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Midterm Western Civ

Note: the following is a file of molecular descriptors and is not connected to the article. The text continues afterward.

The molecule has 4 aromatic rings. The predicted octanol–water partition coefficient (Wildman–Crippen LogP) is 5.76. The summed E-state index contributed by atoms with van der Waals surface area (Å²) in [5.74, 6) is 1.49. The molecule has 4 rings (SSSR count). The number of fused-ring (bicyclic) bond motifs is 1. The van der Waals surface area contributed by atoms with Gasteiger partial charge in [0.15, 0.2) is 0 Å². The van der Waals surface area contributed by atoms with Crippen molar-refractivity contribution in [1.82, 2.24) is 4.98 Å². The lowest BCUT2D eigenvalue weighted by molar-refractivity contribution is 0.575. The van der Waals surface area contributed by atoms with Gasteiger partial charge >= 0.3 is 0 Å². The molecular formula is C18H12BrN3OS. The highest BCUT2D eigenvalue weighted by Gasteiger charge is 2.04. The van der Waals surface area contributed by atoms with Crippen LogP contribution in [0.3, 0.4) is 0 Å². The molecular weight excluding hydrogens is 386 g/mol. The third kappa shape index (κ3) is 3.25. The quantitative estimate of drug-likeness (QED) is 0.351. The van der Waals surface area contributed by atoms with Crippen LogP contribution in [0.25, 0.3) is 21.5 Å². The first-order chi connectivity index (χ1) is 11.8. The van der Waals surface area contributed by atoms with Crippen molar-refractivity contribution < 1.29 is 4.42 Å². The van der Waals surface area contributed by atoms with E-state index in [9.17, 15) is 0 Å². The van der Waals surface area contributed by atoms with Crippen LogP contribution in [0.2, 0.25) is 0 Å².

The Greco-Roman tradition is our own. To understand ourselves we need to understand the forces that shaped the ancient Greeks and Romans. They are both similiar and different when it comes to development and their traditions. I will discuss the ways in which the society, military, and political forces have caused these two cultures to develop. The Greek's society is unique in the way it developed. It developed around the poleis. A city usually formed around a hill that also encompasses the surrounding rural area. While not unique in their progression of civilization what happened afterwards is. The Greeks never got along with each other. Therefore they never became a unified country. The Greeks would therefore each have their own identity based on what city state they were from. This could cause problems as far as unification is concerned, but most Greeks were happier being considered Athenians, Spartans, or Thebans than Greeks. This tradition was never carried on by other societies. So this style of civilization ends where it began, however Athens did make strides to control other city-states in Greece with its creation of the Delian League. Originally, it was created to push back the advance of Persia, in their bid to control Greece. After the Persians were thwarted Athens continued to control the Greek states in the league creating a pseudo-empire over these other states. The Greek states were never formally united until Alexander the Great brought all of Greece under his control. The Greeks left behind a tradition of resisting unification and being independent. The Romans differ greatly from the civilization they borrowed much of their culture from. The Romans started out as a city in the center of Italy. The only thing that is same between the two societies is the city starting out on a hill and being its own independent state. From the early parts of Roman history they started conquering the areas around them. Their first territory to conquer outside their peninsula was Carthage. It doesn't seem at first they wanted to conquer Carthage. Some believe at first it was an act of defense, trying to protect themselves from the closest power. In doing so, the Romans set up a tradition of conquest and imperialism. This was only the first of many conquests for the Romans. They continued on, conquering Greece, Egypt, and Gaul. The difference between Greece and Rome in this aspect is a desire to expand. Rome wanted to expand their boundaries whereas the Greeks were happy in their own city states. Additionally, the Romans assimilated these other cultures into their own. Making conquered people citizens of Rome and giving them the same rights as other plebeians in their society. This created a large citizen base from which to pull soldiers and also created a large mixing of culture. The military of the Greeks was revolutionary in the way they fought and executed their strategies. Their claim to fame is the hoplite. A lightly armored warrior who was a member of their phalanx formation. First, the hoplite was a heavily armored infantry unit that wore armor on his chest, shins, head, and arms. They were called hoplites because of the shield they carried called a hoplon. The phalanx was a unit of hoplites ten men by ten men. It usually had additional support from light infantry and cavalry but was mostly self sufficient. This revolution in military strategy helped the Greeks to push back the vastly superior Persian forces not once but twice. Had the Greeks fallen to Persia then it would have been the end of Hellenic culture and would've altered the way in which the world developed forever after. Athens specifically found a silver mine in Attica, and used it to finance the creation of their navy. This is important because it was the pivotal creation to stop the second advance of Persia. The Athenian fleet smashed the Persians and stopped their advance by cutting off an important supply line to the army. This is just another example of how the Greek's military prowess protected the developement of western ideas and culture. The Roman's military power is derived not from protection from invasion but from a proactive effort to stop invasions before they happened or to expand. Historians are not sure of the exact motives behind Roman conquest but these are the two motives to which they can attribute it to. Their first military triumph came in 146 B.C.E. after the Punic wars. Up until that time Rome's expansion was only in a bid to control the entire Italien peninsula. After the Punic wars Rome acquired control of Spain, Sicily and Macedonia. With conquest of Macedonia the Romans had a flooding of Greek ideas and culture into their borders. The significance of their first conquests was bringing the enlightened Greek culture into Rome and allowed it to continue proliferating even after the fall from power of Greece. It brought ideas such as Stoicism, Epicureanism, as well as art, and religion. After the slave revolts, the Gracchi brothers were elevated to power due to their military prowess. This was to be the new trend in Rome. Military leaders, who used their army to gain powerful places in Roman politics. The Gracchi brothers removed the land ownership laws required to join the military which allowed urban poor and country dwellers to join the army. The new armies were more loyal to their personal commanders than to the state. This set the stage for Caeser to rise to power. First, Pompey conquered Syria and Palestine as Caesar used to his resources to conquer Gaul. Soon after Caesar marched into Rome causing Pompey to flee and traveled on to Egypt and Asia Minor and conquered them with little resistance. Caesar gained power soon and made many reforms such as, giving citizenship to the provincials in Gaul and Spain. This removed many distinctions throughout the empire and spread the culture of Rome throughout. Rome's military prowess elevated it to the grandest empire of the next 1000 years, but more then anything it spread the culture that might have been lost otherwise. The Greeks political ideas are the most innovative of any other society. While each city state had its own system of government I will discuss the most prolific. First, Athens had the worlds first democracy. Athens started out as an aristocracy until the sixth century B.C.E. It was not until they elected Solon as the sole leader of Athens and he reorganized the government and set the stage for Athenian democracy. He allowed for greater political involvement by the lower classes and set up appeals if a citizen did not like the decisions of the Areopagus. The next important figure was Peisistratid who strengthened the demos and gave them a taste of self governing. After the death Peisistratos the demos did not want to return to an oligarchy and it was the first historical overthrow of the government by the people. Cleisthenes was the man they rallied behind. He served under Peisistratos and made many reforms to limit the power of the aristocracy. He divided the population into voting tribes and worked to eliminate regional identities. Slowly but surely Athens became a democracy with participation by the citizens of Athens. Another important state was Sparta. Sparta was a dual monarchy. Each with its own royal family and their own lines of succession. Neither monarch was more powerful than the other. All males thirty years and older were members of the citizen assembly. This "apella" voted yes or no on matters proposed by the "gerousia" or elder council. Spartan policy was mostly centered around the helots being subjugated by the Spartans. The legacy left by the Greek city-states set the stage for governments forever after. With their revolutionary ideology, they pioneered systems of government never thought possible in the ancient world. The Romans had their own unique style of government. Rome started out as a monarchy but slowly evolved into a republic. It was very similiar to a Spartan style of ruling with two kings called consuls. Additionally, there was a council called the Senate where voting was done about funds. The consuls were elected by the military council called the "comitia centuriata". This differed from the Athenian council because it met in small groups rather than one large group. Much like both Sparta and Athens were the social classes of "plebeians" and the "patricians". Plebeians being the lower class and patricians as the upper aristocratic class. Plebeian rebellions caused the Senate to make concessions to them and they added a third branch, the "tribunes". The tribunes were plebeians who were elected and helped create legislation that favored their class. As you can see Roman society borrowed and added on to the Greek governments that came before them. They both developed from a city-state, and therefore had the same struggles against different powers to remain independent. Many of their political features were similiar including their voting bodies of citizens, their dual kingship, and concessions to the lower classes. We can see how Greeks influenced the Roman style of government. After the fall of Rome and Greece their styles were forgotten for hundreds of years. Their traditions were written down and were able to travel through the centuries until modern time where they would be used as the basis for recent governments. The social forces shaping both Greek and Roman society were similiar. They both developed on peninsulas in the Mediterranean Sea, they both had pressures from existing civilizations on them and they both developed uniquely and triumphed under great resistence. They needed a strong society, military and government to survive in the hostile world in which they existed.